At the intersection of aesthetics and culture: A Q&A with Zara Julius

Zara Julius is a visual-storyteller with a background in social anthropology, photography, and film making. The artist is interested in the intersection of aesthetics and culture – the visual elements of personalised cultural narratives and the ways culture is embodied, performed, and perceived. Her work explores complex themes of identity, faith, urbanity, migration, race and culture, all located within post colonial Africa and the Diaspora. 

Zara devotes herself to the act of witnessing and documenting. Her striking photo essays and single images documenting ordinary scenes of daily life in a diversity of places (Mali, Ethiopia, Senegal, Johannesburg and Cuba) are proof of her passion.

We recently spoke with Zara about her creative process, using documentary storytelling as an instrument of social change, and politics as a part of the artistic medium of photography. 

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When I was in Ethiopia, I was really struck by the kind of widespread devotion to the Ethiopian Orthodox Church. There’s a real sense that it’s the oldest form of Christianity on the African continent. I took this photo when was in one of Ethiopia’s holiest towns, Lalibela – the site of 11 monolithic rock-hewn churches. Legend has it that the churches were built in 24 hours be angels. I’m not religious, but I would just spend hours sitting outside these churches in awe of the atmosphere, tradition and dedication of the religion. For me, this photo is representative of that.

Tell us a bit about your background and creative journey so far. What was it that drew you to photography?

I grew up in a really creative family; my grandmother was in fashion, my grandfather was in film, my mother’s in publishing, and my father’s an interior architect. My parents are also quite unorthodox, so I was always given free reign to explore my creative impulses in school through playing musical instruments, or making art. Photography has been something that’s felt almost essential from a young age when I got my first mik ‘n drik. There was something about the act of witnessing and documenting that felt necessary to me – it stimulates both my analytical and creative brain. I guess I realized quite quickly how a camera acts as a wonderful excuse to entertain my insatiable curiosity of how people make sense of the world. 
 
You’re coming from a photojournalism tradition. Would you like your work to have a direct political nature?

Yea, well my background is social anthropology, and that informs a lot of the work I do. I think that we live in an age where it’s actually irresponsible (and often insulting) for artists to not engage with questions of power and politics in their work. Everything we do has a political standpoint, and I like to be as conscious as possible of the ideological framework within which my works sits. As a result, I’m quite hung up on the ethics of representation and how images position narratives of power. It’s tough, though – sometimes, as an artist, you see a really beautiful photograph, but you know it’s not ethical to capture it. You have to be okay with letting that moment pass. Historically, cameras (and anthropology for that matter) are the most racist tools which have been used for the oppression of black and brown people, and it’s essential for me to try consider how I can decolonized my photographic practice.

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I took this whilst working on the same project on syncretic churches in Johannesburg. This was taken with the Church of Shembe/ Nazareth Baptist Church. This branch worships outside of Johannesburg’s Doornfontein train station, turning the park into a sacred space on Saturdays, covered in a sea of at least 1000 congregants, all dressed in white robes. This was taken after the service, where some men and women dance umgidi – which has strong ties to elements of traditional Zulu dances.

Who or what influences your aesthetic sensibility?

I think just growing up in and traveling through the global south has informed my aesthetic sensibility a lot – especially with regards to how I’ve grown to see colour and texture. I’ve also always been fascinated by peoples’ conceptions of the divine, and the ways in which people worship this divine. My work with different syncretic churches in Africa and the Carribean have probably had the most profound impact on my aesthetic sensibility.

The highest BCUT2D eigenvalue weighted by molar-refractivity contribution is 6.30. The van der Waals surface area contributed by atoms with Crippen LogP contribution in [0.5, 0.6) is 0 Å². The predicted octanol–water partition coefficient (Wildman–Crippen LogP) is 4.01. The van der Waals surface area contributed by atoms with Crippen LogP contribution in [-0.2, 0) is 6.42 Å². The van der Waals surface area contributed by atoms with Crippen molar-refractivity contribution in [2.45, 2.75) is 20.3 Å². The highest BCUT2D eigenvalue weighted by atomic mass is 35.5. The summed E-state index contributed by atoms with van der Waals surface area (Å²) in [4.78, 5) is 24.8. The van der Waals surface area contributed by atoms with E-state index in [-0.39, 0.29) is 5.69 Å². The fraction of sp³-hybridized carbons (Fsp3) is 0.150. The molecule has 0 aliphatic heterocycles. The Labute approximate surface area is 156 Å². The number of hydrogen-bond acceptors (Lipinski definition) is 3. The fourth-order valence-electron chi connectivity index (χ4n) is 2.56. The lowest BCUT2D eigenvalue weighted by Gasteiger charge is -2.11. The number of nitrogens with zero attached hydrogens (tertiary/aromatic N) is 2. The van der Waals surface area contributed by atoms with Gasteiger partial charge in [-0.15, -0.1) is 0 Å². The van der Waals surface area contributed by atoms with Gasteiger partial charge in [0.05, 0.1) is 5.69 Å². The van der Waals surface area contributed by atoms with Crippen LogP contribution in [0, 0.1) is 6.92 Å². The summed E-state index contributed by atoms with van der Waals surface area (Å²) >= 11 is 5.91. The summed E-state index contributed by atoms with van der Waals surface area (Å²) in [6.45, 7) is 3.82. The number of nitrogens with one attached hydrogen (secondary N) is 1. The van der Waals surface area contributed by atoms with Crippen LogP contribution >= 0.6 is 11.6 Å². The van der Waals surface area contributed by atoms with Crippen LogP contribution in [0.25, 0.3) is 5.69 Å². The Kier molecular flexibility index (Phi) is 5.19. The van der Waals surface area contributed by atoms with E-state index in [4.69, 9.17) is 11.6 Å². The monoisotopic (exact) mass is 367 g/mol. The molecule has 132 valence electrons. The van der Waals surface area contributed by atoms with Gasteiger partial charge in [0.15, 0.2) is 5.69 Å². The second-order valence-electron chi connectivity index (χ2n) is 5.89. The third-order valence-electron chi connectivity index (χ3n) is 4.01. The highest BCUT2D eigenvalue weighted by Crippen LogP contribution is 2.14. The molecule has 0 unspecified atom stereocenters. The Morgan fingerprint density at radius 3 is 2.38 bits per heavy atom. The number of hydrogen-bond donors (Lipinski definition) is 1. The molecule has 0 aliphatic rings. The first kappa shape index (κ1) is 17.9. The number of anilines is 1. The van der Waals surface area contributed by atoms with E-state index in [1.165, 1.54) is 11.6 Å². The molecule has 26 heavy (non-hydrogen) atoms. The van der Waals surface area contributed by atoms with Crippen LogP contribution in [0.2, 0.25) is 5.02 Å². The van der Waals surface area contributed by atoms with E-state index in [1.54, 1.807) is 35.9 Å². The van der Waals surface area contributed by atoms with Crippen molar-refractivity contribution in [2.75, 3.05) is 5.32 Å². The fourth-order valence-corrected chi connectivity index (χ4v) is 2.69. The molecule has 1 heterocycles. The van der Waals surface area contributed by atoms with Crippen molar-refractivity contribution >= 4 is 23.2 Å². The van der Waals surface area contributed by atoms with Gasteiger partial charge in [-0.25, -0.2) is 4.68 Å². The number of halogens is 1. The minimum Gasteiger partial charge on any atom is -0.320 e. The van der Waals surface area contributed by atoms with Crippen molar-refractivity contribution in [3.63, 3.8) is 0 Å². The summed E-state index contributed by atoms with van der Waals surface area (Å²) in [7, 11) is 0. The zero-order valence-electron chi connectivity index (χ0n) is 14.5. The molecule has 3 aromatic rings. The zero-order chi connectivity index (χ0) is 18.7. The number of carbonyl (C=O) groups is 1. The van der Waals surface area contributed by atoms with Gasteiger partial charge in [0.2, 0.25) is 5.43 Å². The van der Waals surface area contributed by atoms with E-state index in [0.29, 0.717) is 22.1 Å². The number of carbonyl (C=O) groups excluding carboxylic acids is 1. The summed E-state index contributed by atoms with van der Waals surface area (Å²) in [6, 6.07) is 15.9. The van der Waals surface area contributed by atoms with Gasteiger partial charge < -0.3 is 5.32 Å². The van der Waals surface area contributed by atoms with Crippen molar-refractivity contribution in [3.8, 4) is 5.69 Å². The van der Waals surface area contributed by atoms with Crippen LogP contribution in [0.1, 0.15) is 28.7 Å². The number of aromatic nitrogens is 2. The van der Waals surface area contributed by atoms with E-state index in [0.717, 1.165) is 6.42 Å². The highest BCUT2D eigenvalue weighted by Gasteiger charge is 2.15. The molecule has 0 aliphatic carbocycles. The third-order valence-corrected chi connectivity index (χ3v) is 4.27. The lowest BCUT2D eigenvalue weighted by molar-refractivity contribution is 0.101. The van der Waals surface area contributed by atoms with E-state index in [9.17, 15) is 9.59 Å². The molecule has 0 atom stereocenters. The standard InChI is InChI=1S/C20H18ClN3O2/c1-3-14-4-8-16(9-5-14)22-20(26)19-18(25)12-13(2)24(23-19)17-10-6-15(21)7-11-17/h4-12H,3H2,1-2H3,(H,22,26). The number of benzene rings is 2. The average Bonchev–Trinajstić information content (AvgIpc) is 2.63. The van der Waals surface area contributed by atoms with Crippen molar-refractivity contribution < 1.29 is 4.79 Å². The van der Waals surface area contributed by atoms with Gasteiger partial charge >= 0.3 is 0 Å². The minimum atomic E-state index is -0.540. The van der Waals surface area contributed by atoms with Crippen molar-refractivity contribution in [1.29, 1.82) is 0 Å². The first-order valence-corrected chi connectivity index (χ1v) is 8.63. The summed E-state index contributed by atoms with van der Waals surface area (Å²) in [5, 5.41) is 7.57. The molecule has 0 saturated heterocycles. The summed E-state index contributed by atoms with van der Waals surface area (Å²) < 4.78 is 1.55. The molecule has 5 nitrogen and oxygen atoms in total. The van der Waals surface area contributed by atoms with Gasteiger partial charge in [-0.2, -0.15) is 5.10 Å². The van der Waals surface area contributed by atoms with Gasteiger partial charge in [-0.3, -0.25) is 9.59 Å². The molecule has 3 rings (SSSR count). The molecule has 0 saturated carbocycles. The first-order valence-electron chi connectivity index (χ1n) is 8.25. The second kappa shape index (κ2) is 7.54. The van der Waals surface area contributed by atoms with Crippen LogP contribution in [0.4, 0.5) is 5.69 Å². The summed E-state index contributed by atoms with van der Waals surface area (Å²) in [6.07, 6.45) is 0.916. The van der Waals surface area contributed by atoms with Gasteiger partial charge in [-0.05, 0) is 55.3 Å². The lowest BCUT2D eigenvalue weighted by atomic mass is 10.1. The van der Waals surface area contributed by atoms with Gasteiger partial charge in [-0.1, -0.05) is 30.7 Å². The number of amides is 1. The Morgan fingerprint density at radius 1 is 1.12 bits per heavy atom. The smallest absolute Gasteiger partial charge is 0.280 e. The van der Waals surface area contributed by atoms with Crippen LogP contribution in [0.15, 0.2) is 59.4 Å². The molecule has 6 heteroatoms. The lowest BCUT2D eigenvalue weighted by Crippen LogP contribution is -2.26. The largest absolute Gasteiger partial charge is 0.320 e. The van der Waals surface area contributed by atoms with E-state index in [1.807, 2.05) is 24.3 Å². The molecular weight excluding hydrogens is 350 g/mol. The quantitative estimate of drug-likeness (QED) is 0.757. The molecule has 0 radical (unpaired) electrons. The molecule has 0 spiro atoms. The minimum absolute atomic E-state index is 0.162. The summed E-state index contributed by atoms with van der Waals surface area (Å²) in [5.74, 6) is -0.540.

What do you believe makes a photograph exceptional? Are there certain elements you look for?

It’s quite difficult to say. There are so many different elements that can make a photograph exceptional. Whilst compositional balance is really important, I think the most essential element is honesty. The formal element of a photograph can be perfect, but it’s easy to tell when a photograph, or a photographic project isn’t honest – and a dishonest project is off-putting. It’s difficult though – I’m definitely still learning this photographic honesty thing. It requires a lot of (self) criticality, which can be tough.

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The amazing thing about Ethiopia is that you can drive for hours outside of cities or towns or villages, to what we’ve been conditioned to think of as “the middle of nowhere”, and you’ll always find someone walking, casually. I remember always being like, “how’d you get here, dude?”. I took this photo from the top of Lalibela Hudad, thinking that there were probably so many people walking around and being mega productive at the bottom of that landscape.

Do you shoot in film or digital and why so?

I really prefer photographing in film – most of my work has been in 35mm film format. There’s something about the way film is able to capture the subtleties of light and colour that I find so seductive aesthetically. Technically speaking, the even the most advanced digital cameras aren’t able to read the nuances of tones the same way that film does. Like, yoh! The Kodak Professional Portra films are just a dream to work with when it comes to colour, and it’s difficult for me to give that up, even though it’s expensive.

However, recently I’ve been experimenting with projects where the process is more co-productive with my participants. In these instances, digital format makes more sense. It allows for flexibility, and more power to be placed in the hands of those placed in front of the lens, which is great. I mean, they’re such different mediums, it’s difficult to compare.
 
How much do you rely on post processing as opposed to getting it right in camera?

Let it be known that I’m really not a gear head. Photoshop kind of stresses me out, so I’d rather get things right in the camera. It’s become quite important for me that I don’t edit my images if they’re taken on film, and rather just make sure that I’m working with the right film for the project. With digital formats, it’s almost necessary to do a basic grading on your images, but the kind of photographic work I do doesn’t really require hi-tech editing – it’s a different story when it comes to my video work.